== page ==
Failure to take advantage of its [Section 115] strengths will handicap U.S. policymakers in designing a path to achieve the ambitious GHG reduction targets that the Obama administration has pledged to meet by 2025.
The “rights” that Section 115 grants to foreign governments are limited and procedural in nature: they are merely entitled to participate in any public hearing on SIP revisions to reduce air pollution impacts on foreign nations. The United Nations Framework Convention on Climate Change (UNFCC) clearly confers equal if not greater “rights” on the U.S. to comment on and influence the GHG mitigation efforts of other countries. Indeed, it was through this give-and-take that the Individually Determined National Contributions (INDCs) that formed the basis for the COP-21 agreement were developed. And the COP-21 agreement itself creates additional opportunities for consultation among signatory nations, including the ability to comment on national targets and implementation plans, conduct technical reviews of these plans, seek written answers to questions, receive biennial progress reports, and weigh in on future national targets before and during subsequent COPs.
If Congress had wanted to allow the EPA to regulate U.S. sources of transboundary pollution only where the U.S. has entered into legally binding agreements with other emitting countries, it could easily have said so. But Section 115 instead sets a much lower bar, requiring only that other countries give the U.S. a seat at the table on emission policies that might affect U.S. health and welfare. The consultation opportunities created under the UNFCC framework should readily clear this bar.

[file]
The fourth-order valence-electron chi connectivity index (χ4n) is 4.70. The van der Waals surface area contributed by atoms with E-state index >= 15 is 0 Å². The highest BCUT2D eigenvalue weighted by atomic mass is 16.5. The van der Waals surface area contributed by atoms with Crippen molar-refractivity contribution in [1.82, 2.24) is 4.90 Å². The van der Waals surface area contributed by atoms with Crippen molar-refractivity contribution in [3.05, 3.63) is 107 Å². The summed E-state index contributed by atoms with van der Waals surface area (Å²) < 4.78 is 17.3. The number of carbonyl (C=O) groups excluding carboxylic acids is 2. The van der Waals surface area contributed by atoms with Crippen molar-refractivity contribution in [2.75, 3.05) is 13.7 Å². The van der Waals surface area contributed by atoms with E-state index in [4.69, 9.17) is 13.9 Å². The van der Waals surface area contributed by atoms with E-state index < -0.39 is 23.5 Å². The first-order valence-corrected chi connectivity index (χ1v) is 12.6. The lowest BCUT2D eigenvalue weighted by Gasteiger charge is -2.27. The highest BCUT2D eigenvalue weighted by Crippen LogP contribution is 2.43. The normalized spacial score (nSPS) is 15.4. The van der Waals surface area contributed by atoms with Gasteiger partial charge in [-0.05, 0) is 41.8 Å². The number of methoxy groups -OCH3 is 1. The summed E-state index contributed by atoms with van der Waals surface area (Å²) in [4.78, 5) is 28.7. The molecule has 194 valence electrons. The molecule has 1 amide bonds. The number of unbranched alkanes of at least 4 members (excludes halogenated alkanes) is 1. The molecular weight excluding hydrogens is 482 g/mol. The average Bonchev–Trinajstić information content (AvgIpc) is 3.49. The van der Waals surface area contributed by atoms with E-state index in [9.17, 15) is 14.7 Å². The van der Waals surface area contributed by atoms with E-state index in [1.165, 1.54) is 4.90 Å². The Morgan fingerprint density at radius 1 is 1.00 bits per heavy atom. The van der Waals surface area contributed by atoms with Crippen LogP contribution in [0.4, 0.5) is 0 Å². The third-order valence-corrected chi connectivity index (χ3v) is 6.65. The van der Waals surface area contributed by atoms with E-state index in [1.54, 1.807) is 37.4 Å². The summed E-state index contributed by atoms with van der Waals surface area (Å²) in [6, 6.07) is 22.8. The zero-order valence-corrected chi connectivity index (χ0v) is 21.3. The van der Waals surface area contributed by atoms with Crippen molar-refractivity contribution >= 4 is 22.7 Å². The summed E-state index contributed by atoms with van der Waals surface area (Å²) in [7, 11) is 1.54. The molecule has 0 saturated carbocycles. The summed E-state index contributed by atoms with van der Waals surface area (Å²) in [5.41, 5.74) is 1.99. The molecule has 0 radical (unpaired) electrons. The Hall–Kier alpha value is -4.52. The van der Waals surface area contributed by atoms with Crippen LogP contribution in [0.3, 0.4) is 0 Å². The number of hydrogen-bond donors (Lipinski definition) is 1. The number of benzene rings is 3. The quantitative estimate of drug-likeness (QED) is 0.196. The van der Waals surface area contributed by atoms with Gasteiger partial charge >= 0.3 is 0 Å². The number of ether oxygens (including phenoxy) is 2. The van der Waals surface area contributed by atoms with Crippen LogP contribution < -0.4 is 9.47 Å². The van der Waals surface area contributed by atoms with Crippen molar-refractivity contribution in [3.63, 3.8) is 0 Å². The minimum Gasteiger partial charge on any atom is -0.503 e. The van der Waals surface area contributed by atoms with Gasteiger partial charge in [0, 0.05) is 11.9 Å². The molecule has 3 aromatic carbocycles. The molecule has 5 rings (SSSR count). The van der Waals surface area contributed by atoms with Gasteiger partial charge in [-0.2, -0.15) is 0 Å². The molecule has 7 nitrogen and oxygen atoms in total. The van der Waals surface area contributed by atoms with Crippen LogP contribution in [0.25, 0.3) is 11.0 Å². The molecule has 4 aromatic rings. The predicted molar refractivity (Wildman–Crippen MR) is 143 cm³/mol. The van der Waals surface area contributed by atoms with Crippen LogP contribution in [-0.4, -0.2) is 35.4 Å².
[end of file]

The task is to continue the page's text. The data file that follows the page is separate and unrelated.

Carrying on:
A Flexible and Workable Framework for GHG Reduction
By selecting the SIP process as the vehicle for reducing pollution under Section 115, Congress provided the Agency with a flexible and practical set of tools. Because of its long history in supporting air quality planning and implementation, the process is well-understood and has a proven track record. It’s also designed to be applied on a multi-sectoral basis so it can include a range of GHG-emitting industries.
The CAA gives SIP planners a broad choice of pollution control measures, including market-based mechanisms such as fees, marketable permits, and auctions of emission rights. The EPA has used this authority successfully to establish multi-state cap-and-trade programs for emissions of nitrogen oxides (NOx) and sulfur dioxide (SO2). While the SIP process has historically been limited to pollutants contributing to violations of national air quality standards, the CAA allows it to be applied to other pollutants and the Supreme Court has upheld its use in controlling GHG emissions.
Bridging the Gap between Current Emissions and the COP-21 Targets
The Obama administration has used existing laws creatively and effectively to put U.S. emissions on a downward trajectory. But the GHG reduction programs now in place or on the drawing board will be insufficient to meet 2025 reduction targets and may even fall short of the more modest 2020 targets agreed to at the 2009 COP in Copenhagen. Thus, policymakers will need to turn to more powerful drivers in order to bend the emission curve more dramatically.